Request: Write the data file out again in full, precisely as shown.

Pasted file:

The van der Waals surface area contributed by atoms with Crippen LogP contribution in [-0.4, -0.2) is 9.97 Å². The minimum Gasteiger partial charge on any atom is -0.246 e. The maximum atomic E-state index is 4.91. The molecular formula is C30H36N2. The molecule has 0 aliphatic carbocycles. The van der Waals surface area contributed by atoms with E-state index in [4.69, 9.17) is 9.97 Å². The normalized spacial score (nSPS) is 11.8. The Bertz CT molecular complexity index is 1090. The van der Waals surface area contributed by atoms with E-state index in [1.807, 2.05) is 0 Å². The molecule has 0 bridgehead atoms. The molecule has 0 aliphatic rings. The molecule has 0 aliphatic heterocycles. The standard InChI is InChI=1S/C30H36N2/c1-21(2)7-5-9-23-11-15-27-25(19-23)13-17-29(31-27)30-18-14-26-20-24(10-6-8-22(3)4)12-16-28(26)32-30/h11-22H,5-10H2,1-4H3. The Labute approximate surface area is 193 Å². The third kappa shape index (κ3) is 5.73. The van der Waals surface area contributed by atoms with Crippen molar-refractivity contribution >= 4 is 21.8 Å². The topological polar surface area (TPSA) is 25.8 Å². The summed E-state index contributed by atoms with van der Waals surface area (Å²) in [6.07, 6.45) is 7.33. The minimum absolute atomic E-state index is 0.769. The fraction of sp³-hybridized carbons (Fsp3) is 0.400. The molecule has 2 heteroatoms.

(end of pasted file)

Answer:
The van der Waals surface area contributed by atoms with Crippen LogP contribution in [-0.4, -0.2) is 9.97 Å². The minimum Gasteiger partial charge on any atom is -0.246 e. The maximum atomic E-state index is 4.91. The molecular formula is C30H36N2. The molecule has 0 aliphatic carbocycles. The van der Waals surface area contributed by atoms with E-state index in [4.69, 9.17) is 9.97 Å². The normalized spacial score (nSPS) is 11.8. The Bertz CT molecular complexity index is 1090. The van der Waals surface area contributed by atoms with E-state index in [1.807, 2.05) is 0 Å². The molecule has 0 bridgehead atoms. The molecule has 0 aliphatic rings. The molecule has 0 aliphatic heterocycles. The standard InChI is InChI=1S/C30H36N2/c1-21(2)7-5-9-23-11-15-27-25(19-23)13-17-29(31-27)30-18-14-26-20-24(10-6-8-22(3)4)12-16-28(26)32-30/h11-22H,5-10H2,1-4H3. The Labute approximate surface area is 193 Å². The third kappa shape index (κ3) is 5.73. The van der Waals surface area contributed by atoms with Crippen molar-refractivity contribution >= 4 is 21.8 Å². The topological polar surface area (TPSA) is 25.8 Å². The summed E-state index contributed by atoms with van der Waals surface area (Å²) in [6.07, 6.45) is 7.33. The minimum absolute atomic E-state index is 0.769. The fraction of sp³-hybridized carbons (Fsp3) is 0.400. The molecule has 2 heteroatoms.